According to a press release put out by the National Park Service, a dog that was accompanying its owner on hike in Shenandoah National Park was killed yesterday after encountering a black bear sow with cubs.The release states that the hiker happened upon the sow black bear and its two cubs when hiking the Snead Farm Fire Road near the Dickey Ridge Visitor Center.Read the press release below for more details.Here’s a Press Release from the NPS: Luray, Virginia: On August 3, 2016 a hiker reported an encounter with a mother bear and two cubs on the Snead Farm Fire Road near Dickey Ridge Visitor Center (mile 4.6 Skyline Drive).The hiker was accompanied by two dogs on retractable leashes. Confronted by the bear, the hiker fled the area, at which point the bear attacked the trailing dog who later died of its injuries.The Snead Farm Fire Road and Loop Trail will remain closed while park staff monitor the area. Hikers with dogs are asked to avoid the Dickey Ridge Area.Park Superintendent Jim Northup said “We are very sad to learn about this dog that died as a result of injuries from an encounter with a bear in the park. This is a very rare event, and we offer our condolences to the dog’s family”.Park regulations require that dogs be leashed at all times on a leash that is 6′ or less. When confronted by a bear, walkers and hikers should stand their ground, wave their arms and make a lot of noise. Running from a bear can trigger their prey response.
This short video featuring Weather Channel meteorologist Mark Elliot simulates the exact events of a total solar eclipse, which will be visible on Monday in portions of the Southeast, including North and South Carolina, Tennessee, Georgia, and Kentucky.
When I was fourteen years old, I was a naive freshman in high school. My biggest fear? Not getting worked over by upperclassmen much larger and meaner than I.Bex Chilcott, who records and tours under the name Ruby Boots, had much more significant teenage concerns. On her own by her mid-teens, she was laboring on pearling boats off the coast of her native Australia by fourteen, the same age I was navigating the halls of my high school, living a safe and, in comparison, sheltered existence.That her mettle was tested at such a young age is apparent in Chilcott’s music and is much evidenced on her new release, Don’t Talk About It. Out now on Bloodshot Records, this new collection of songs speaks to Chilcott’s wandering spirit, which eventually landed her in Nashville, and is ripe with hints of punk and garage rock inspiration.It’s a kick ass recording.Chilcott, or Ruby Boots, was kind enough to tackle some questions from me about the pearling, her new record, and taking her music back home.BRO – Hardest day on tour versus hardest day on the pearling boats. Which is worse?RB – This is so tricky, as they are very different environments. When you are out at sea, chipping pearl shell, the work is very, very repetitive and grueling on the body, as it’s very physical, whereas touring can be mentally draining and everything is constantly changing. I don’t know. I guess I really enjoyed, and enjoy, both things and take each day as it comes, so it’s hard to compare. But I do remember when I started pearling that I had really bad carpal tunnel – so bad that I couldn’t use a knife to butter my toast in the morning. It lasted for three months and was pretty brutal. Oh, and there was this weed that used to grow on the ropes that was called fire weed and when it touched your skin it felt like you had your flesh to a flame. So, yeah, maybe the pearling industry was worse when it came to hard days. But you also don’t get to see whales and sharks on the road!BRO – Nikki Lane is a longtime Trail Mix favorite. Can you talk about those songwriting sessions with her?RB – They are fast and fun. It’s almost like firing back and forth in a rap. It helps that we are close friends, so we relate to each other lyrically because we are very like-minded. Nikki has a love for a good chorus and melodies much the same as I do, so we are very quick to be on the same page.BRO – I’m curious if you are a gear nut. Got a favorite pedal or piece of gear that you can’t play without?RB – I’ve just started to go down the pedal rabbit hole now that I’m playing electric guitar live, so my pedal board is still very PG. I’m keeping it simple but classy. I’m loving my Xotic BB Overdrive with my EP booster. It’s big and ballsy. And my MXR Carbon Copy Delay is just what I need for my clean sound.BRO – We are featuring “It’s So Cruel” on this month’s Trail Mix. What’s the story behind the song?RB – I love the theme of this song. It is so real. The song is based on that predicament that you can easily find yourself in without even knowing, where one person fails to tell the other person they have a significant other yet acts as though they are single and ready to mingle. It’s a classic dog move, and that’s being polite about it!BRO – You’ve got some shows lined up in Australia. Excited to take these tunes home?RB – I am extremely pumped to be taking the songs to stage in Australia and the US. It’s more of a rock show now, which I have been chomping at the bit to unleash. I just launched the album at The Hideout Inn in Chicago and the place was pumping. Everyone was dancing and sweating in a snow storm and singing along. It was the most perfect start to this album release.Ruby Boots is on the road with her fuzzed out roots rock to celebrate the release of the new record. This week, you can find Ruby and the band at Folk Alliance in Kansas City before she heads back to Nashville. SXSW is also on her calendar in March.For more information on Ruby Boots, the new record, or when you can see her live, please visit her website.And be sure to take a listen to “It’s So Cruel,” along with new tracks from Rainbrother, Janiva Magness, and Django Django on this month’s Trail Mix.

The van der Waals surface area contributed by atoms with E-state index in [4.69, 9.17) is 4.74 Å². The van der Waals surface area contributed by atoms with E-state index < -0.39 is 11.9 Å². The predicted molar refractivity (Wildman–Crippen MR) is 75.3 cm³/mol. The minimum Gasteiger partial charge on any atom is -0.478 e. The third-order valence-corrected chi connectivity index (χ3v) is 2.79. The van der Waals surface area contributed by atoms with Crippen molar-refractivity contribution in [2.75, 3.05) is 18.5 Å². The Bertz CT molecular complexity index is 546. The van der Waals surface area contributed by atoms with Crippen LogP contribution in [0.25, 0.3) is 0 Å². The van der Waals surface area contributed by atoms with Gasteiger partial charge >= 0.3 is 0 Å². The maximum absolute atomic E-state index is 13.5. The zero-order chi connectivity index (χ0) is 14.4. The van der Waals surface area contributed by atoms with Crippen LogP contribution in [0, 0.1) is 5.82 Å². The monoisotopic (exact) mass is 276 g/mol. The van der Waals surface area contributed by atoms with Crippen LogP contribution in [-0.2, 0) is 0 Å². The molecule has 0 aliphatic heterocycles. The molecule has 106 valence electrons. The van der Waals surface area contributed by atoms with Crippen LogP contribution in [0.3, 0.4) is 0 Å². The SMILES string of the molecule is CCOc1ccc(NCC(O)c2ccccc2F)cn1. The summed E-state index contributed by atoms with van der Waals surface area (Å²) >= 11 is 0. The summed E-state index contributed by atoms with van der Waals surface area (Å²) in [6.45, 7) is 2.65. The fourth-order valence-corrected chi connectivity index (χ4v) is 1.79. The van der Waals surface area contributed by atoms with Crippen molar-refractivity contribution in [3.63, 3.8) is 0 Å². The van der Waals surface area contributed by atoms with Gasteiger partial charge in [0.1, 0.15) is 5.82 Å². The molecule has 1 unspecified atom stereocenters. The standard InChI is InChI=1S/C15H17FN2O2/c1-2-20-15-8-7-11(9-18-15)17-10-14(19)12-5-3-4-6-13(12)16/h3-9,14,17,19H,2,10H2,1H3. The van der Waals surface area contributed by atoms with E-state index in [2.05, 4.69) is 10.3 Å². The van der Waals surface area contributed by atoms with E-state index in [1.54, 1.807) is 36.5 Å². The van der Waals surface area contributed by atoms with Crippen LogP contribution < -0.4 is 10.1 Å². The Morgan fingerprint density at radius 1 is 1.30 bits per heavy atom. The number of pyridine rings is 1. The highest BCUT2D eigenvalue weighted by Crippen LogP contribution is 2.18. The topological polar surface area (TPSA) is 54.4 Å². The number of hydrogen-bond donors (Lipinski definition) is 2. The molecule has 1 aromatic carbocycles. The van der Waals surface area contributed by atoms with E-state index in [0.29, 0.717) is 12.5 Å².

Employees at Organic Climbing’s facility in Philipsburg, Pa., sew bouldering pads, backpacks, bike bags, and chalk bags. Photo by Jarrod Bunk Helke started sewing crashpads in Wyoming in 2004 after working in the climbing industry as a designer and growing increasingly disappointed with the quality of finished products. He has built his business on producing gear that lasts, softgoods constructed of dense Cordura and ballistic nylons, 95 percent of which he attests are sourced within the U.S. Organic designs their bouldering pads, backpacks, bike bags, and chalk bags not only to be tough, streamlined, and repairable, but also in meticulously unique patterns, so that nearly zero of the diverse palette of fabric cut in their factory goes to waste. Looking for a sustainable path has always been in Helke’s business plan. So when Organic Climbing was awarded a two-percent loan from the Pennsylvania Industrial Development Association in 2017 to build a new home for the company, he knew the next move was running Organic on renewable energy. “It feels good to show people it can be done,” says Helke. “You put in the labor for a solar panel once and it goes for 30 years. We’d like to keep adding solar as we can. We should be able to get another 2,000 square feet over the production area.” Organic Climbing makes sustainable gear in Pennsylvania Rural Pennsylvania may not be the first place that comes to mind when conjuring the headquarters of an internationally distributed gear maker pursuing cleaner solutions to the manufacturing process. The state is steeped in a heritage of extraction, and nowhere is this heritage more relevant than Organic Climbing’s facility, which sits atop reclaimed mining land, overlooking the Moshannon Creek Valley. Nevertheless, Helke and his company have been up to just that in their 15-year history, and since bringing the business to Philipsburg in 2009. Photo by Jarrod Bunk “This whole roof is 5,000 square feet of them,” says Josh Helke, owner of Organic Climbing, as he looks up at the ceiling of the showroom, toward the solar panels basking in the sun above. “We average around 350-405 kilowatt hours a day. 8,000 a month.” The panels are responsible for one hundred percent of the power at the newly constructed, 17,000-square-foot workshop in Philipsburg, Pa. In November of 2018, Helke and the 22 employees of Organic Climbing and their second brand, Nittany Mountain Works, moved into the shop, and under the array adopted a new slogan, “Solar Sewn.” Organic’s existing panels already exceed the 3,700-5,000 kilowatt hours needed to operate every month. The goal is to contribute more power to the state grid, for others to use in place of burning fuels that release additional carbon dioxide into the atmosphere already containing an average of more than 410 parts per million. Helke believes owning his company independently has allowed him to steer it in the direction of his ethics, rather than focusing heavily on profit margin. He acknowledges, though, there are still difficult issues to contest with, the toughest being the footprint of distribution. But Helke also believes transparency regarding the complete production process is important for consumers to see. “The full picture is it takes a lot of work, and a lot of money to do the right thing,” says Helke. “We’d probably make more if we weren’t devoted to that. But we are gluttons for punishment, and have our morals, and we will do what it takes to get there.”